Smart Marketing | Just how low will futures go?

Just how low will futures go?


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Chicago Board of Trade wheat futures plunged to a low of US467.5 cents a bushel last week.

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JULY Chicago Board of Trade wheat futures plunged to a low of US467.5 cents a bushel in chaotic trading last week. 

That matched the low recorded on April 24 this year, and apart from a period in late March, is the lowest we have seen the July contract since January.

Last year nearby futures were about US425c/bu in November, before plunging to near US400c/bu in December. 

This year, with projections for a decline in global wheat stocks, and the specific issues in the US and emerging in southern Russia and other hot spots around the world, the view is that futures should be trading at higher levels by November.

Some are suggesting that last week’s low is overdone compared to where the market should be trading by our harvest time. 

So, while we might still see value lost off December futures from last week’s low of US501.75c/bu, it should be minimal in the end.

Also, in a “normal” year it would be too early for the seasonal low to be in place, and yet to go lower than last week’s low will leave the market well below levels seen as reasonable for the end of year.

It indicates that last week’s selloff has been overdone and premature. 

If so we could be in for a corrective bounce, which has in fact already begun, with a US25c/bu lift from mid week lows to the highs in trading last Friday night.

The sentiment is that we should go into the start of July with the futures price base at levels above those seen during last week’s low.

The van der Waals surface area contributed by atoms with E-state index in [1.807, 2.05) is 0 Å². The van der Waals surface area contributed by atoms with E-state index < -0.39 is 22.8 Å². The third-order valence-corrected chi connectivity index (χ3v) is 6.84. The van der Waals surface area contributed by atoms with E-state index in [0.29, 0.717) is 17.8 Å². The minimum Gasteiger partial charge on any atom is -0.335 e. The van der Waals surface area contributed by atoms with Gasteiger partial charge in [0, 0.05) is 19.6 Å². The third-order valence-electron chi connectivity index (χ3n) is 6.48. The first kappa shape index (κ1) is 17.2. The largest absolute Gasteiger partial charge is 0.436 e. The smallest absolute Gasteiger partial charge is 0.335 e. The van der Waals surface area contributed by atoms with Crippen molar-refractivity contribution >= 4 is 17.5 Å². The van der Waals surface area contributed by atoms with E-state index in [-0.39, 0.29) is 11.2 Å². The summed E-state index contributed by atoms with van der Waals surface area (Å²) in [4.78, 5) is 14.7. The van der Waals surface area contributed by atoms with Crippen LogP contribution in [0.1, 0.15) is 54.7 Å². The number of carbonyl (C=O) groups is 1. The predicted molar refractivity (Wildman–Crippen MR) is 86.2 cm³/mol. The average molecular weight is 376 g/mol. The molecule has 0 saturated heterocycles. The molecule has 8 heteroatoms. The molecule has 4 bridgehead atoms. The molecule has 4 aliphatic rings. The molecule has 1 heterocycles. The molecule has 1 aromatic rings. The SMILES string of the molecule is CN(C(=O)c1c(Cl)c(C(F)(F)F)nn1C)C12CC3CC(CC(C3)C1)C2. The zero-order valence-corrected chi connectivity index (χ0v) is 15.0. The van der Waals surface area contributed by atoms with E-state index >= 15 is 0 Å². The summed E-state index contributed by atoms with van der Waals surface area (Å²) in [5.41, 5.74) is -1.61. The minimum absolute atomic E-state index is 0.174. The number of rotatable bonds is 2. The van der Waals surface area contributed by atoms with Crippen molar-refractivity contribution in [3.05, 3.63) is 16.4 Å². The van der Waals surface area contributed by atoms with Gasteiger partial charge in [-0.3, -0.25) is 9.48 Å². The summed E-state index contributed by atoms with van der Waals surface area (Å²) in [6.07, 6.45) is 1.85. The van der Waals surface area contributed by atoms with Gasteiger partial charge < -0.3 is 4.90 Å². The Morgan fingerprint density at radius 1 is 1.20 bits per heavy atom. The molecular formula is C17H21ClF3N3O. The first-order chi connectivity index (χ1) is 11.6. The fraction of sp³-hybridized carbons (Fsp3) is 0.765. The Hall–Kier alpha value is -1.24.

From there the market will have to balance several drivers, including the quarterly US stocks report and final planted acres estimates for all US crops this year, as well as how the season is unfolding in Canada, the EU and Black Sea, and the July US Department of Agriculture Report, which will give an update to global production and stock numbers.

The driver behind the volatile week last week was the US trade war with everyone. 

For grains the main links are through the soybean trade with China. 

This saw soybean prices pushed to 10 year lows. 

Corn and wheat were dragged lower.

In the US there has also been near ideal conditions for the corn and soybean crops, except that it has now become too wet. 

The old adage is that mud makes grain, but some are suggesting that it might be too much, and pull final yields down if it continues.

Rains have helped restore confidence in Canadian crops, but they had hit another dry patch late last week. 

The big one is Russia, where rainfall in southern Russia has been just 25 per cent of average over the past two months. 

That’s like a dry finish in September and October for their winter crop, and a dry July and August for their spring wheat crops.

While large stocks in Russia are depressing any price response to the current hot dry conditions, the market will have to make an assessment in early July, and it may be a factor that helps support wheat through the next round of USDA Reports.

Corn is another crop to watch, where the global balance sheet has tightened to generate the lowest stocks to use ratio in a long time. 

That could become another supportive factor in giving us wheat futures prices above last week’s low by the time November arrives.

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